Dolkun: I’d agree that it’s more about stopping the emergence of property rights than it is about grabbing property (i.e. I think Uzbek officialdom has repeatedly proven that they’d generally rather have a proportionally-larger piece of a smaller pie than have absolutely more while letting others prosper). Subtle difference, but important nonetheless. If only these guys would relax and let others eat as well…

It reminds me of my favorite Uzbek expression about running a business: “Here in Uzbekistan, every sheep has fifty rams”– the vulgarity of the statement is not apparent at first…

And as for the Andijon events in particular– yes, perhaps a property grab (though not an exceptional one), again, part and parcel to dismantling the old Obidov order– remember, these were businesses that had flourished under Uzbekistan’s longest-standing hokim.

David April 4, 2006 at 4:17 am

It seems to me that weak property rights are absolutely fundamental to these political systems. It is a hugely powerful part of the system of repression – when you can threaten to take away somebody’s business or land it means you can often avoid mass repression. Of course, if you are incompetent or excessively greedy(Karimov et al) you need to shoot people as well. But it was always easier to get international attention in Tashkent for the arrest of a journalist than for some poor businessman who had been dispossessed. Absolutely nobody responds to violations of economic rights, although in the long term they are just as important. Incidentally, on the base there were figures of up to $10 billion going around for a long-term deal. True or not, I don’t know, but if the US had done a deal, they would still be there, regardless of Andijan, etc.

Dolkun April 4, 2006 at 4:33 am

Matt W,

I’ve also observed the overwhelming tendency to zero-sum thinking. The idea that the economy can grow, and your cut along with it, doesn’t seem to have made it south of the Shimkent border. I’ve heard of visits by developing country MPs to the U.S. Congress, and the only thing they’re impressed with is the congressional bling bling. Very disappointing to their handlers, but maybe the lesson isn’t all wrong.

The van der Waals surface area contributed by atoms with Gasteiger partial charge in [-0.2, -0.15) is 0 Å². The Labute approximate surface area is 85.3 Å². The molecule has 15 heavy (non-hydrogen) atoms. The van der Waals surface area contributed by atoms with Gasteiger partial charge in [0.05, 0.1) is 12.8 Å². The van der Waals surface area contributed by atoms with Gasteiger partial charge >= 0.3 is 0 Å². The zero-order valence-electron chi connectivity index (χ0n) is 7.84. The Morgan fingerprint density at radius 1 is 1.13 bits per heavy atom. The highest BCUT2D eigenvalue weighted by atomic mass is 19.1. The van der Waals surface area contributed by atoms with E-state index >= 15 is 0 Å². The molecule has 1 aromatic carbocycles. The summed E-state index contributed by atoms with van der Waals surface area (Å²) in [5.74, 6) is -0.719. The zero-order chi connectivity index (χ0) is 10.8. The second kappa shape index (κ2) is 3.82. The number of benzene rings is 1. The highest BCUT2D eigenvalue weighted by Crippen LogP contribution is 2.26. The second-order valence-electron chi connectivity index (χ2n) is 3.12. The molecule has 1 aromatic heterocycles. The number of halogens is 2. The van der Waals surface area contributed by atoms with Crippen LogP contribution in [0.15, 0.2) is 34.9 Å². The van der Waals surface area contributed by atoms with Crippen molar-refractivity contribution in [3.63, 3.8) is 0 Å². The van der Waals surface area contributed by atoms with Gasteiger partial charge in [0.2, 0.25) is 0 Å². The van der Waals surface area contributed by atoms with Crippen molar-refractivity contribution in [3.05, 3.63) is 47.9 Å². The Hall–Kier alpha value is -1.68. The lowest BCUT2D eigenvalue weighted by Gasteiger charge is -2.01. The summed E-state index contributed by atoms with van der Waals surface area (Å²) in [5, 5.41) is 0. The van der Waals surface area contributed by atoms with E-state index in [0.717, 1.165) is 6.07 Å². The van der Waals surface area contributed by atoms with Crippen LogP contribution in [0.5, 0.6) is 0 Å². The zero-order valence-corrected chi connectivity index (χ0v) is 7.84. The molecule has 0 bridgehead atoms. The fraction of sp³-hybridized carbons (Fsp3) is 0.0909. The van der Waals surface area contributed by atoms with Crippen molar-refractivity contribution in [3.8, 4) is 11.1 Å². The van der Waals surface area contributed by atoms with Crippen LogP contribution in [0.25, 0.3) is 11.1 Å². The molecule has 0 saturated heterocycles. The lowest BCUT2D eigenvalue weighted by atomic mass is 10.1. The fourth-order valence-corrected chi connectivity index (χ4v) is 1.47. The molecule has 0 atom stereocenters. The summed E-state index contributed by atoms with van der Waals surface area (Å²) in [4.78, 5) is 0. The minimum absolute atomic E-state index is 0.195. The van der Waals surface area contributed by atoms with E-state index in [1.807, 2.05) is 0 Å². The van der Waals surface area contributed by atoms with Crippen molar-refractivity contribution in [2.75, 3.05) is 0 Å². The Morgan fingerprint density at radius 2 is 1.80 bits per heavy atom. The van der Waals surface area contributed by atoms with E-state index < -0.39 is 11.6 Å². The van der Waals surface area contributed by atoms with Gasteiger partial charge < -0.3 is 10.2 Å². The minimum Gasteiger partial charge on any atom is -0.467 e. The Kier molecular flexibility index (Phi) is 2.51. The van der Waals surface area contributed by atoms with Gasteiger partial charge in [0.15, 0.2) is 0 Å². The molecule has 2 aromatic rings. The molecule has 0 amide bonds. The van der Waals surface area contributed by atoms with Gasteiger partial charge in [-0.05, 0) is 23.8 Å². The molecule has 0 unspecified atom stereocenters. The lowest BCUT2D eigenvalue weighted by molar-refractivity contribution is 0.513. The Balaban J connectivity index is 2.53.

Dan April 4, 2006 at 4:57 am

How can property rights be promoted in the absence of the rule of law? Would it be possible in Uzbekistan to improve this section of the legal system while leaving other areas untouched? A number of Asian countries had fairly effective property rights systems but no political freedoms (SKorea and Taiwan before democratisation, Singapore, Indonesia etc.) What could be done to get Uzbekistan at least on to that track? Answers anyone?

Nathan April 4, 2006 at 6:58 am

The suggestion that Andijon was actually a property grab is nothing more than a theory, and a pretty far-fetched one at that. In actual fact, the incident illustrates the root cause for the Uzbek regime’s unwillingness to make way for the growth of small business.

Isn’t that a property rights issue? The businesses can’t grow because no one has a right to his property. And Blank is saying that Andijon–the arrests of the businessmen that triggered the protests, anyway–certainly was in part a property grab. I thought that was fairly well-established.

Peter April 4, 2006 at 8:08 am

The issue is not whether it was or was not a property grab, but whether that was what lay at the heart of government actions. In the passage after the quote you have lifted out of my comment, I suggested that the government’s most pressing consideration in the Andijon scenario was the suppression of an alternative civil society. It is this reading that is, as far as I know, the most well-established.
As economic analysis goes, it is hardly a bold proposition to assert that a state that accords itself the right to arbitrarily seize private property will in all likelihood stagnate. Even the Soviet-style Uzbek nomenklatura must know this. As somebody noted in the comments above, the very stifling of enterprises (through confiscations among other means) denies well-positioned individuals the opportunity to profit from corruption and clientelism. Yet, Karimov’s regime persists in its behavior because it does not perceive these issues in economic terms. For Blank to do so seems a trifle fanciful. So, he contrives some kind of bag-snatching, killing the goose that lays the golden egg paradigm that doesn’t actually make a whole lot of sense to me. In other words, those who can will rob as much as they can until the whole edifice comes tumbling down.